Ask Northwest Christian’s Ava Shackell where she’d prefer to be positioned on the Navigators’ 4×400 relay team and the senior will take the team-first approach and say wherever they need her.
“I like my anchor to have that killer instinct. Someone who is going to go and chase someone down,” Michael said. “Ava has that mindset. She just won’t quit.”
Shackell, a multiple-time state placer, is the lone senior on this year’s Northwest Christian girls track and field team, charged with helping lead the Navigators to a second consecutive Class 2B state championship.
She is already off to an incredible start as she is currently the 2B state leader in the 800, 1600, and 3200.
“And she’s going to run a lot faster later in the season,” Michael said. “Her stride is so efficient. She’s a natural. She doesn’t even think about it.”
It’s that latter part that Shackell has really embraced this season, and the results have been spectacular.
“My mindset this year is just to go out there and take it lap by lap. I just want to enjoy running,” Shackell said. “This year I’m not stressing about what the end time is going to be or what split I’m supposed to hit. I’m just going to go out there and race and have fun with it.”
Shackell played a large role in helping the Navigators claim the state crown in 2018. Individually she finished second in the 800, fourth in the 1600, and seventh in the 3200.
In just the first month of the season, she has already trimmed significant time off her best marks from last year in both the 1600 and 3200.
She stopped the clock in a blisteringly fast time of 5 minutes, 4.64 seconds in the 1600 at the 34th Annual King’s Invitational in Shoreline on April 13. The time is an eye-popping 24-second improvement from her top performance in the event as a junior and the best time in the 2B classification this year by a gaudy 23 seconds.
Shackell, who finished second to teammate Eliana Summers in the 800 at state last year, also hit a personal record in the 3200 at the King’s Invitation, crossing the wire in 11:30.91.
But it’s not just in the individual events that Shackell’s talents are being put to good use as she is also one of two returning members, along with junior Tosin Faleke, of Northwest Christian’s 4×400 relay team that finished second at the state meet in 2018.
Summers and Megan McSheffrey made up the other half of the team last year. Both have graduated, but Shackell says their legacy continues to positively motivate the team.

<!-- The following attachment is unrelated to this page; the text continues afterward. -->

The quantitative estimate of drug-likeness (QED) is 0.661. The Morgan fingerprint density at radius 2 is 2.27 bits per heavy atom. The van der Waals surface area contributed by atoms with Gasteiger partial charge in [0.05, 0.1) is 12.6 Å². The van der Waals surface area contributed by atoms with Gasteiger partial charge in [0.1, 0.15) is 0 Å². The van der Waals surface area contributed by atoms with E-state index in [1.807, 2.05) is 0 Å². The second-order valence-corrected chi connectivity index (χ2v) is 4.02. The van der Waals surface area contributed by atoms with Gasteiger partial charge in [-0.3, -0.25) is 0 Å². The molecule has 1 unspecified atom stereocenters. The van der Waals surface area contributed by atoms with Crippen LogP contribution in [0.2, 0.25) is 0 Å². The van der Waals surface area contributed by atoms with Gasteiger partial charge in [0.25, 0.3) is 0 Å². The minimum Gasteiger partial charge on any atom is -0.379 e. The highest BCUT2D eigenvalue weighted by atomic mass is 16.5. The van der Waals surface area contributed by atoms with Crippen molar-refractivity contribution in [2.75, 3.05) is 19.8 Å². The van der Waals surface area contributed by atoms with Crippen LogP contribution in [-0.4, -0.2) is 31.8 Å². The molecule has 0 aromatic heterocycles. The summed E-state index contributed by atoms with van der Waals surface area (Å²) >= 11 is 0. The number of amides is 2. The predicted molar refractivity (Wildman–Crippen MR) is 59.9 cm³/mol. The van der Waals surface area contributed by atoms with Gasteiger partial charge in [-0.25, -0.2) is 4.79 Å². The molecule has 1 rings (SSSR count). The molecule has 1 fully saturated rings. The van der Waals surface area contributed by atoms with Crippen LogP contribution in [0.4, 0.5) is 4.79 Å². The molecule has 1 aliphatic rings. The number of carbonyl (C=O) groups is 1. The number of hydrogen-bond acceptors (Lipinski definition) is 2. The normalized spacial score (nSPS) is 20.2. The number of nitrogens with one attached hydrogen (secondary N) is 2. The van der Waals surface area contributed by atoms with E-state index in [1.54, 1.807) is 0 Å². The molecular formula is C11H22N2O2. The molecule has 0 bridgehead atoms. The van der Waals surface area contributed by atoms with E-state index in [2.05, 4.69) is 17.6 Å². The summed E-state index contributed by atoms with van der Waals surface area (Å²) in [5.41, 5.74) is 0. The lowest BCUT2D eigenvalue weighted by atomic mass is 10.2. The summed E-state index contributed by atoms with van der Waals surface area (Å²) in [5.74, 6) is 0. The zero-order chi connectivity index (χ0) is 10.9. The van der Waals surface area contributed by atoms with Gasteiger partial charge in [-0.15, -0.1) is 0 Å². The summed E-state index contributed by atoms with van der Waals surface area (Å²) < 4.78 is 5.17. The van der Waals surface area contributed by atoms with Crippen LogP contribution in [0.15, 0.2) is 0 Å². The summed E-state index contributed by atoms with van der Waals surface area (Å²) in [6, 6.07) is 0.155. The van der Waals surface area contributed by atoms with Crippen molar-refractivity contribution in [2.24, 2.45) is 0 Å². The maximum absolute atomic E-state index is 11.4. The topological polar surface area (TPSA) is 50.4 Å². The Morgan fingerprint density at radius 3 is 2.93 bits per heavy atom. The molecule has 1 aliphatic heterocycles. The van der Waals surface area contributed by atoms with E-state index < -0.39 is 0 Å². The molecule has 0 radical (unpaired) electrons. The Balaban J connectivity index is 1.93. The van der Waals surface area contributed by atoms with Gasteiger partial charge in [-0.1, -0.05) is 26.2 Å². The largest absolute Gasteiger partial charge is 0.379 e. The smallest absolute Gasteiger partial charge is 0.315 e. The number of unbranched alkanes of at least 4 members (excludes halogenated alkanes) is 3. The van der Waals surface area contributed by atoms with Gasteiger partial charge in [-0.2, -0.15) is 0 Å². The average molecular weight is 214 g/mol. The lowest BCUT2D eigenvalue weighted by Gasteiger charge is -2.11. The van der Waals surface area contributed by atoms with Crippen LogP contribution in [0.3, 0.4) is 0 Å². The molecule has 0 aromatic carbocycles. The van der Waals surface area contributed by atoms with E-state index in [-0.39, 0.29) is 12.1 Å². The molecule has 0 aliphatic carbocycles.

“They were such great examples and such great leaders for us last year,” Shackell said. “They definitely left the blueprint on how it’s done. Being a senior this year I wanted to fill their shoes in how they led this team.”
While Shackell finds her name atop the 2B standings in the 800, 1600, and 3200, Faleke is knocking on the door in the 400. Her time of 1:02.48, set at the King’s Invite, trails only Davenport’s Darby Soliday (1:01.71) in the 2B ranks.
Much like Shackell, Faleke can be plugged in anywhere in the 4×400 and deliver exceptional results. Michael has used her as the anchor twice, the leadoff once and in the third slot twice.
Joining Shackell and Faleke on the relay team has been junior Jacalyn Tague and sophomores Onajite Ifie and Gretchen Stottlemyre.
“They’re all so versatile. We’re still figuring out what combination works best, but it’s a good problem to have,” Michael said. “Some runners you tell them they are going to anchor, and sheer terror takes over their face. Some you tell them they are going to start, and they don’t want that. We don’t have that with this group. This year they all have that killer mentality.”
The Navigators finished second to St. George’s in the 4×400 state finals, posting a time of 4:07.48 in the race. Michael believes this group can hit similar marks.
“I think we will be right back down around 4:10 again this year,” Michael said. “We really haven’t done any speed work yet and our times right now are pretty solid.”
The team’s best time this year of 4:20.69, which was set at the 33rd Annual Curtis Viking Relay Championship, is second in the 2B classification, trailing only St. George’s (4:20.10).
“It’s not just one person, it’s all of us,” Shackell said about the team’s success. “It definitely makes a difference when you have three other girls, or in our case, four other girls, who are out there pushing you. It makes it so much nicer. We all have the same goal, the same mindset. We are helping each other however we can whether that’s mentality or physical.”